There’s fine print you’ll need to understand to make sure you qualify, which I’ll cover in a minute. To whet your appetite, here are 10 credits that may cut your utility bills—and your taxes, too.

1. Insulation. The government will pay 30% of an insulation project’s cost, covering up to $1,200 a year with tax credits. A tax credit is a dollar-for-dollar reduction in the federal income taxes you owe. All these credits are offered annually, meaning you could stage several improvements through the years, until the credits end Dec. 31, 2032.

2. Windows and skylights. The government will pay as much as 30% of a window replacement project’s cost through tax credits worth up to $600 a year. The replacement windows must meet Energy Star’s most efficient rating, which means they’ve been tested to meet certain energy-saving standards.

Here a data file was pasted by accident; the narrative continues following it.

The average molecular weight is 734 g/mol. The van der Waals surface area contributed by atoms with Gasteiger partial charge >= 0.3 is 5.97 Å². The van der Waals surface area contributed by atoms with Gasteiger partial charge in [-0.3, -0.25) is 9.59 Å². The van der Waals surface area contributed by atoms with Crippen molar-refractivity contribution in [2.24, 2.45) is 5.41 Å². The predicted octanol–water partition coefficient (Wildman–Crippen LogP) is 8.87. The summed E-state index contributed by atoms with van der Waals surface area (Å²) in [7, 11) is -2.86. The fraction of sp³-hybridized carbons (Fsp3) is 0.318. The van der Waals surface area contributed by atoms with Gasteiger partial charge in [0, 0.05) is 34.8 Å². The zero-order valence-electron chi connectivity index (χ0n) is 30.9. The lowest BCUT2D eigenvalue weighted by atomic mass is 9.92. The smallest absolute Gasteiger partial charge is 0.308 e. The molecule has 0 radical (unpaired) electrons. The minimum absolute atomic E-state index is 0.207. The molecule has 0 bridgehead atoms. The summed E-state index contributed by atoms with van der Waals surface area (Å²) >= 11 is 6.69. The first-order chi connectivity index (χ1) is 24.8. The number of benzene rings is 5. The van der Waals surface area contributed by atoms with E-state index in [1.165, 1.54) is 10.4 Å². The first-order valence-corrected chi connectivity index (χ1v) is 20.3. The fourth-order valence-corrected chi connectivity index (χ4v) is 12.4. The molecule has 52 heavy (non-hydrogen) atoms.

3. Heat pump water heaters. You can get back 30% of the project’s cost, up to $2,000 in tax credits, for installing these energy-efficient water heaters. That credit, plus the state rebate, might pay for the entire cost of buying and installing one in Maine, but only if it meets the Energy Star efficiency rating.

4. Geothermal heat pumps. You can get a 30% tax credit on the cost of installing one of these systems that uses the ground or groundwater to heat or cool a residence. The unit must be Energy Star certified. The credit will decline to 26% of the project’s cost in 2033 and 22% in 2034.

5. Small residential wind turbines. You can get a 30% tax credit before Jan. 1, 2033, on the cost of installing a small windmill that converts wind power to electricity compatible with your home’s electrical system. The credit will decline to 26% in 2033 and 22% in 2034.